At around six, the in-flight safety speech was delivered with non-existent enthusiasm by the flight crew. Much earlier (by about two months or so), several of the people in my little group had suggested that the entire OT group mimic the crew, following the patterns that some of us knew by heart. However, we did not, though I was tempted real bad.
The plane shifted suddenly, then began to roll backwards for what seemed an eternity. Another vibration shifted through the fuselage, and the engines picked up their whine, the plane rolled forward. The p.a. crackled, and the co-pilot began his yak about the flight. All the while, the plane rolled and bounced its way to first flight of the day.
Then the familiar roar that I knew so well erupted from our Rolls-Royce turbines, and we were thrust into our seats. Not to be boastful, but I’ve flown so much that I almost found this boring. I stress almost, I love flying so much I’m still excited by takeoffs. Next thing we knew, the bumps stopped and the plane leapt into the dull morning glow of Southern Ontario. She banked and aimed for Florida.
Less than ten minutes later, the attendants began their rounds with orange juice and headphones for the in-flight movie, Home Alone. I had seen the movie before, but it wasn’t one that I really wanted to see first thing in the morning. Besides, we had already seen Heathers and Eddie Murphy – The Best Of Saturday Night Live earlier that morning.
Observer’s Log: Supplemental
It is now just a little past 06:30, we are now being enthralled with the antics of Home Alone (oh joy), and awaiting for our diminutive breakfast. Presently seated in 13C, my immediate neighbours are Stuart and Therese, with Therese in the window seat. I can’t think of a better way to spend 2 hours and 9 minutes. This trip isn’t off to the start I had hoped for, oh so long ago. But at least I got my alarm clock and earphones (thanks to the efforts of James who was so nice as to drop by my home at almost 1 am).
Explanation needed! First of all, I was being sarcastic when I said: “I can’t think of a better way to spend 2 hours and 9 minutes”. This is because I was once deeply beguiled by Therese, but it was Stuart who swept her off her feet. This is a long story that I will not go into detail here. When I’m with one or the other, I was fine. When they were together, I got those nasty pains in my body that make me want to, well, cry. I can now look back on those times and laugh at myself, knowing what eventually happened.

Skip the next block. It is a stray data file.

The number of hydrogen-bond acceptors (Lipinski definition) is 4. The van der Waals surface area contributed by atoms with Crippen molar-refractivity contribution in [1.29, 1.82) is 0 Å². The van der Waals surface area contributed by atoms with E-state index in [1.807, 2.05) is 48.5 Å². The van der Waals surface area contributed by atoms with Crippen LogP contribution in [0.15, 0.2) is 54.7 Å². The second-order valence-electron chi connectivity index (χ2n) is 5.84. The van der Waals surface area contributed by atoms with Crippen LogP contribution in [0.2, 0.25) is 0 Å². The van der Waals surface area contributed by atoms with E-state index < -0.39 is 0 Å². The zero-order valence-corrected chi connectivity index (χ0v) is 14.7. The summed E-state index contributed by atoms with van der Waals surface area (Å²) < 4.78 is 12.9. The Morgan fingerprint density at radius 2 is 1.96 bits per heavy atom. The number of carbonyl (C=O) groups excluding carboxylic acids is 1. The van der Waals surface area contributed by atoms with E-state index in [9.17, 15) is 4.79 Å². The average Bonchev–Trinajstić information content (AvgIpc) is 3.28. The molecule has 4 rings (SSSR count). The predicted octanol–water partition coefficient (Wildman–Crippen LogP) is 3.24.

That’s why I was so glad to have retrieved my earphones. I knew that keeping myself occupied with music for the next two or so hours would be no problem. Fortunately, ’twas no problem. And as for breakfast, it was actually filling enough to keep me going until we got to our hotel later that morning (which is for me, really good).
It was about around 8:20 when our plane arrived in Orlando. I had since prepared myself for the temperatures I was expecting. I had worn a t-shirt, with a thin sweatshirt over top to keep me warm in Canada, and a pair of track pants. The track pants were now rolled up to my knees. When we disembarked, I was glad I had worn them, it was nice and warm (not hot, just warm).
We trudged down the corridor, heading for baggage claim and immigration. Mr. Davidson almost instantly began to complain about something (his hearing wasn’t back to normal yet – there was something else, but I don’t recall if he mentioned what it was), and asked if anyone had a tissue. Mrs. Crewe was amazed at this, I was amazed that she was amazed (of course, I was used to this kind of reaction to flying as my mother had the same problem).
The baggage took sometime to come through, the instruments kept plugging up the baggage conveyor. The larger instruments (like the double bass) were brought around by hand. After about a half hour, all the luggage had been collected and loaded onto luggage carts. Then we hauled the lot across the room (Karl and I shared a cart to save room) to the opposite side where all the instruments and baggage (aside from out carry-ons) were loaded onto another conveyor belt. Then we went through another security check (X-Ray machine and all) and hopped on a monorail car which took us over to the main building of Orlando airport.
It was not the same airport I remembered from the last time I had been in Orlando. Of course, that may be due to the fact that the last time was about eleven years previous. Back then, you got off onto the tarmac, not into a three building, monorail connected terminal system with automated baggage control.